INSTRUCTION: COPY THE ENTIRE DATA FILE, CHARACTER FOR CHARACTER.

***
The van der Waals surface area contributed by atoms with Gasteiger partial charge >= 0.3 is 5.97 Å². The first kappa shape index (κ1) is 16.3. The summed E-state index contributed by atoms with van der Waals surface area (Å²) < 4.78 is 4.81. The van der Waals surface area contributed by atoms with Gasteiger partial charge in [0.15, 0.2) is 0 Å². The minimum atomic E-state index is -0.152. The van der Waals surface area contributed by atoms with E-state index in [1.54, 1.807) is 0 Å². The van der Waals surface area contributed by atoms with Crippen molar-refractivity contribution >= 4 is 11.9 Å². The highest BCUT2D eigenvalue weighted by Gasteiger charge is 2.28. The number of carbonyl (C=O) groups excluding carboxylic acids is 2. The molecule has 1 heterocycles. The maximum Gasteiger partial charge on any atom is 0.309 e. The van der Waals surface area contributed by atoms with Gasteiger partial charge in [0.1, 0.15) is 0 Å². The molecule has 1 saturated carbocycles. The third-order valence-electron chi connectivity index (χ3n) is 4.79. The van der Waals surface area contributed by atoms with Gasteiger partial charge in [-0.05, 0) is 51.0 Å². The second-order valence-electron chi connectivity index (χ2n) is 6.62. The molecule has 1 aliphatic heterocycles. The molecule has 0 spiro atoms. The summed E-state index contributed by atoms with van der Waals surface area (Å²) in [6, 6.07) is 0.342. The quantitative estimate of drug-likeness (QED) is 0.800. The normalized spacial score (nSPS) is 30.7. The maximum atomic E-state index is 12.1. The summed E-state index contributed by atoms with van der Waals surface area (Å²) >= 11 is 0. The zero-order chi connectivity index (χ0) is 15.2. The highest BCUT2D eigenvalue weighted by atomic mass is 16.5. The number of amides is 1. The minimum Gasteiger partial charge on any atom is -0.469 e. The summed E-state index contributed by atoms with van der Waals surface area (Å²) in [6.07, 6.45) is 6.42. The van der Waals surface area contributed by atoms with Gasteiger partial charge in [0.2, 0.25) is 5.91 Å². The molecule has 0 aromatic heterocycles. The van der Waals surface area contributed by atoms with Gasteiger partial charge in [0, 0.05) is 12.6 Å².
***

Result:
The van der Waals surface area contributed by atoms with Gasteiger partial charge >= 0.3 is 5.97 Å². The first kappa shape index (κ1) is 16.3. The summed E-state index contributed by atoms with van der Waals surface area (Å²) < 4.78 is 4.81. The van der Waals surface area contributed by atoms with Gasteiger partial charge in [0.15, 0.2) is 0 Å². The minimum atomic E-state index is -0.152. The van der Waals surface area contributed by atoms with E-state index in [1.54, 1.807) is 0 Å². The van der Waals surface area contributed by atoms with Crippen molar-refractivity contribution >= 4 is 11.9 Å². The highest BCUT2D eigenvalue weighted by Gasteiger charge is 2.28. The number of carbonyl (C=O) groups excluding carboxylic acids is 2. The molecule has 1 heterocycles. The maximum Gasteiger partial charge on any atom is 0.309 e. The van der Waals surface area contributed by atoms with Gasteiger partial charge in [0.1, 0.15) is 0 Å². The molecule has 1 saturated carbocycles. The third-order valence-electron chi connectivity index (χ3n) is 4.79. The van der Waals surface area contributed by atoms with Gasteiger partial charge in [-0.05, 0) is 51.0 Å². The second-order valence-electron chi connectivity index (χ2n) is 6.62. The molecule has 1 aliphatic heterocycles. The molecule has 0 spiro atoms. The summed E-state index contributed by atoms with van der Waals surface area (Å²) in [6, 6.07) is 0.342. The quantitative estimate of drug-likeness (QED) is 0.800. The normalized spacial score (nSPS) is 30.7. The maximum atomic E-state index is 12.1. The summed E-state index contributed by atoms with van der Waals surface area (Å²) >= 11 is 0. The zero-order chi connectivity index (χ0) is 15.2. The highest BCUT2D eigenvalue weighted by atomic mass is 16.5. The number of amides is 1. The minimum Gasteiger partial charge on any atom is -0.469 e. The summed E-state index contributed by atoms with van der Waals surface area (Å²) in [6.07, 6.45) is 6.42. The van der Waals surface area contributed by atoms with Gasteiger partial charge in [0.2, 0.25) is 5.91 Å². The molecule has 0 aromatic heterocycles. The van der Waals surface area contributed by atoms with Gasteiger partial charge in [0, 0.05) is 12.6 Å².